Lawsuit Over Blue Angels Jet Crash In S.C. Could Go To Trial By April


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Lawsuit Over Blue Angels Jet Crash In S.C. Could Go To Trial By April

By Jim Douglas

February 6, 2012 - On April 21, 2007, a Blue Angels F-18 Hornet jet, Number 6 crashed during the final minutes of an air show at the Marine Corps Air Station Beaufort in Beaufort, South Carolina. When the jet crashed it crashed near George and Shirley Smith’s home, the landing gear assembly separated from the F-18 and crashed through the roof of their one story double-wide mobile home.  

The sole fatality was confirmed and identified as the pilot, Lieutenant Commander Kevin 'Kojak' Davis. The body of the pilot and the black box were later recovered and moved to the local coroner's office.  

There were eight injuries reported on the ground and damage to a dozens of homes. Investigators reported Lieutenant Commander Davis never lost consciousness and in its final moments likely steered the F-18 in a direction to avoid hitting homes. The Navy received 22 claims totaling $1.8 million in losses in which all claims have been paid on.

At the time of the incident Mrs. Smith was sleeping and Mr. Smith was at work. The couple filed a lawsuit (CA: 9:10-CV-2640-CWH) against the government in October 2010, for $2.45 million in which they claimed property and personal injury including injury claims by Mr. Smith associated with emotional distress and mental disturbance. On Wednesday Assistant United States Attorney Lee E. Berlinsky filed a Motion for Summary Judgment as to Smith’s damages. 

Berlinsky requested the court to dismiss the suite claiming the Smiths already accepted a settlement, which relieves the Navy of any liability for the property damage. U.S. District Judge C. Weston Houk ordered the parities into mediation and if they could not reach an agreement, they should be ready for trial no later than April 30. 

In the Summary Judgment, Berlinsky stated the United States acknowledged responsibility for the crash, and the only issues remaining for trial are the scope and quantum of damages. 

The Smiths have alleged property and personal injury claims, including injury claims by Mr. Smith associated with emotional distress and mental disturbance. At the time of the crash, Mr. Smith was at work, and did not witness the crash nor his wife’s reaction to it at the time of the crash. Under South Carolina law, Mr. Smith is not entitled to any damages arising from his wife’s physical or mental suffering since he does not satisfy the requirements of bystander liability.


Mr. Smith is also not entitled to any damages arising from his own physical or mental suffering, as he was not physically injured in the accident, and he did not suffer a compensable physical manifestation of an emotional trauma. Berlinsky stated the Court should grant summary judgment to the United States as to Mr. Smith’s damages claims for personal injury, as well as all dependent economic damages.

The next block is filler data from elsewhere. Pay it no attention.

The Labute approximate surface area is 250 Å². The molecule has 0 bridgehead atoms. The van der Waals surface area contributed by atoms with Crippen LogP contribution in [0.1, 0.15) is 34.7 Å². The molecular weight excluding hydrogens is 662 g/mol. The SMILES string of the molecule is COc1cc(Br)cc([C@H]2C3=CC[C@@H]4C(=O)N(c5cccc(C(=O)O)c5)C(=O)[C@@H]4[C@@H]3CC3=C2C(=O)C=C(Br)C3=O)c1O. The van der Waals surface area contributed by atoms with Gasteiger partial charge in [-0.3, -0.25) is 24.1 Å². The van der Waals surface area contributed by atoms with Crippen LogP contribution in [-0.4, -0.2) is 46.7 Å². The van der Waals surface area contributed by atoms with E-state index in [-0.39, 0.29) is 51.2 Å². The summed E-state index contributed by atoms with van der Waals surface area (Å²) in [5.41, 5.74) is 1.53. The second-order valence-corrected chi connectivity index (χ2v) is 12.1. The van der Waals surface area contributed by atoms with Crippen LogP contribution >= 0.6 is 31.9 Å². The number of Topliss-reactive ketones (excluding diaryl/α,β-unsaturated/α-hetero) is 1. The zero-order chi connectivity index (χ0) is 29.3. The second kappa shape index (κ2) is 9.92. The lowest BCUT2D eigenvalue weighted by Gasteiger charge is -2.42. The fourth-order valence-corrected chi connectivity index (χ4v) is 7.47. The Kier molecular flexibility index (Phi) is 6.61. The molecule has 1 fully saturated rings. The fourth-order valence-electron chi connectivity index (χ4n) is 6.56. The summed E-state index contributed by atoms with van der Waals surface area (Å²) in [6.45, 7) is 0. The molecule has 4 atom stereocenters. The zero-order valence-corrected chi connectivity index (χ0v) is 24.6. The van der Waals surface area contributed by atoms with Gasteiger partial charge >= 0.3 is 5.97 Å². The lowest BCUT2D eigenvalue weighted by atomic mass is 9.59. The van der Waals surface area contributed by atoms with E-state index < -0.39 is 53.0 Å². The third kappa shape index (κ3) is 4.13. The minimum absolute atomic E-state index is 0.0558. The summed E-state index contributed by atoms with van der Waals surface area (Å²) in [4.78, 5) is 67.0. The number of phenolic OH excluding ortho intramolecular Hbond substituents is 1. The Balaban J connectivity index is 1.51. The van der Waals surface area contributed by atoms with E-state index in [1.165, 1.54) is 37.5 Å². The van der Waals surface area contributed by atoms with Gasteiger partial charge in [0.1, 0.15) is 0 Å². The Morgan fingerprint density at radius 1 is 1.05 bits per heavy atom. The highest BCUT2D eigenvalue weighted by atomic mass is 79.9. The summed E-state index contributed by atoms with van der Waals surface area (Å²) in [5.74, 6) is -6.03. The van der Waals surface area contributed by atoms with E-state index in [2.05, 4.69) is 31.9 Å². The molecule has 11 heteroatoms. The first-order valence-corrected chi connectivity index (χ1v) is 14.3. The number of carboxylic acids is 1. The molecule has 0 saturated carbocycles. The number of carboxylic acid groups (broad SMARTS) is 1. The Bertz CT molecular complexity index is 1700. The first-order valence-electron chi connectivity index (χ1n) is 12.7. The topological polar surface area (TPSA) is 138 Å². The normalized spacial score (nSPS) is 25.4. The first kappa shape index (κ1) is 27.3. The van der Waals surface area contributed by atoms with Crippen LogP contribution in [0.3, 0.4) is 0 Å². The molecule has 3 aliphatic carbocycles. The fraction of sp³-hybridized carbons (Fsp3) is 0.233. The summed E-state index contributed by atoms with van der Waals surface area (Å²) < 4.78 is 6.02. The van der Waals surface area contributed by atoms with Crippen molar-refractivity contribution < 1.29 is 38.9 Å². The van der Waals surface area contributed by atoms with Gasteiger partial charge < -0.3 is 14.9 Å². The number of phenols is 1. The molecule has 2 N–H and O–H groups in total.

Mrs. Smith’s husband, George Smith, was at work in a grocery store about one-quarter mile from his home at the time of the accident. He did not hear the plane crash, but learned of it from a colleague at work. Mr. Smith was prevented by police barricades from reaching his home and seeing his wife until about 10:00 p.m., more than five hours after the crash. When he did see his wife, she was shaken but not physically injured. Mr. Smith suffered no burns, smoke-inhalation or other bodily injury at the time of the accident, and did not seek any medical attention as a result. 

In their Amended Complaint, Mr. Smith claimed he was entitled to damages for pain, suffering and inconvenience, physical impairment, fear, mental anguish, emotional distress, humiliation, fear of loss, illness or injury, as well as related economic damages. 

Mr. Smith’s expert psychologist, Dr. L. Randolph Waid, examined Mr. Smith on a number of occasions, and produced a report. Dr. Waid concluded Mr. Smith suffers from a 5% “impairment to the whole person” due to dysthymic disorder, reflecting a “low level of depression.” 

The principal stressors Dr. Waid identified as contributing to Mr. Smith’s mental condition were: having to move out of their residence and rent another home; concern over his wife’s mental condition; anger over the Government’s delay in providing them with assistance and settling this case; and the need for Mr. Smith to maintain two jobs.


Prior to this accident, while enlisted in the U.S. Marine Corps, Mr. Smith suffered a number of physical injuries – including to his knee, shoulder, back and foot – for which he was determined to be 40% disabled, and for which he receives a regular disability benefit from the Government.13 He continues to suffer residual pain from these injuries, none of which are related to the accident.

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